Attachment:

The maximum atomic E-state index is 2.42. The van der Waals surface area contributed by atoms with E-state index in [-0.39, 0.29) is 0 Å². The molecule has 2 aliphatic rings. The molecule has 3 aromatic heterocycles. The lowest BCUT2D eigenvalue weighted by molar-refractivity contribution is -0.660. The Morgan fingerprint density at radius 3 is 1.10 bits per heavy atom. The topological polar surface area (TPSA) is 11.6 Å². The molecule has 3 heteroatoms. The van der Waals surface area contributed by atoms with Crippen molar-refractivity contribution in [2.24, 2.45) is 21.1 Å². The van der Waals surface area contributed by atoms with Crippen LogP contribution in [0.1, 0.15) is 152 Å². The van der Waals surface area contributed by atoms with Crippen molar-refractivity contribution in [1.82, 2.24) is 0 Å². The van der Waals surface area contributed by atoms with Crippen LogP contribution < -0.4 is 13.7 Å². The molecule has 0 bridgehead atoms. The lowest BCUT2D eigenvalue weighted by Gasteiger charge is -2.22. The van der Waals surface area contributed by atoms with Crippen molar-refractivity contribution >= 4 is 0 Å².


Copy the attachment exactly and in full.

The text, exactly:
The maximum atomic E-state index is 2.42. The van der Waals surface area contributed by atoms with E-state index in [-0.39, 0.29) is 0 Å². The molecule has 2 aliphatic rings. The molecule has 3 aromatic heterocycles. The lowest BCUT2D eigenvalue weighted by molar-refractivity contribution is -0.660. The Morgan fingerprint density at radius 3 is 1.10 bits per heavy atom. The topological polar surface area (TPSA) is 11.6 Å². The molecule has 3 heteroatoms. The van der Waals surface area contributed by atoms with Crippen molar-refractivity contribution in [2.24, 2.45) is 21.1 Å². The van der Waals surface area contributed by atoms with Crippen LogP contribution in [0.1, 0.15) is 152 Å². The van der Waals surface area contributed by atoms with Crippen molar-refractivity contribution in [1.82, 2.24) is 0 Å². The van der Waals surface area contributed by atoms with Crippen LogP contribution < -0.4 is 13.7 Å². The molecule has 0 bridgehead atoms. The lowest BCUT2D eigenvalue weighted by Gasteiger charge is -2.22. The van der Waals surface area contributed by atoms with Crippen molar-refractivity contribution >= 4 is 0 Å².